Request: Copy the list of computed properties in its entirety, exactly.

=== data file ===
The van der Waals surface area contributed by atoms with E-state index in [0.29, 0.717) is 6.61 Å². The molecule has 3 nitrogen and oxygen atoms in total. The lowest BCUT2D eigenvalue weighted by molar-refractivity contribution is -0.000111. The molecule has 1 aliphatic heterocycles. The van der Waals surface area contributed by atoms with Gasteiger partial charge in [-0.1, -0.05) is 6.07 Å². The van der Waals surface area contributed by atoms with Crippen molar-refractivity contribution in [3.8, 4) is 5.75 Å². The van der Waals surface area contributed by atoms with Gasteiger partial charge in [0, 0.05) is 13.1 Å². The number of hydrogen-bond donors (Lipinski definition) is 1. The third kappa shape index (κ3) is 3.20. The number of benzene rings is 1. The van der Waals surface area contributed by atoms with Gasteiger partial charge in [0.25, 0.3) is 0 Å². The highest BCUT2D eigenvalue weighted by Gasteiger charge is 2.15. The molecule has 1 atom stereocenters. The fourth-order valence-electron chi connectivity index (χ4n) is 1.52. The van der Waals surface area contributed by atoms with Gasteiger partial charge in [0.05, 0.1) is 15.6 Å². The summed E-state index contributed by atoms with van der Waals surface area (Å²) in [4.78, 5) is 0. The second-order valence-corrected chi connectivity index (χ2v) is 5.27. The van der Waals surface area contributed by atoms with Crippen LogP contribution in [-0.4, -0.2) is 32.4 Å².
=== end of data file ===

The van der Waals surface area contributed by atoms with E-state index in [0.29, 0.717) is 6.61 Å². The molecule has 3 nitrogen and oxygen atoms in total. The lowest BCUT2D eigenvalue weighted by molar-refractivity contribution is -0.000111. The molecule has 1 aliphatic heterocycles. The van der Waals surface area contributed by atoms with Gasteiger partial charge in [-0.1, -0.05) is 6.07 Å². The van der Waals surface area contributed by atoms with Crippen molar-refractivity contribution in [3.8, 4) is 5.75 Å². The van der Waals surface area contributed by atoms with Gasteiger partial charge in [0, 0.05) is 13.1 Å². The number of hydrogen-bond donors (Lipinski definition) is 1. The third kappa shape index (κ3) is 3.20. The number of benzene rings is 1. The van der Waals surface area contributed by atoms with Gasteiger partial charge in [0.25, 0.3) is 0 Å². The highest BCUT2D eigenvalue weighted by Gasteiger charge is 2.15. The molecule has 1 atom stereocenters. The fourth-order valence-electron chi connectivity index (χ4n) is 1.52. The van der Waals surface area contributed by atoms with Gasteiger partial charge in [0.05, 0.1) is 15.6 Å². The summed E-state index contributed by atoms with van der Waals surface area (Å²) in [4.78, 5) is 0. The second-order valence-corrected chi connectivity index (χ2v) is 5.27. The van der Waals surface area contributed by atoms with Crippen LogP contribution in [-0.4, -0.2) is 32.4 Å².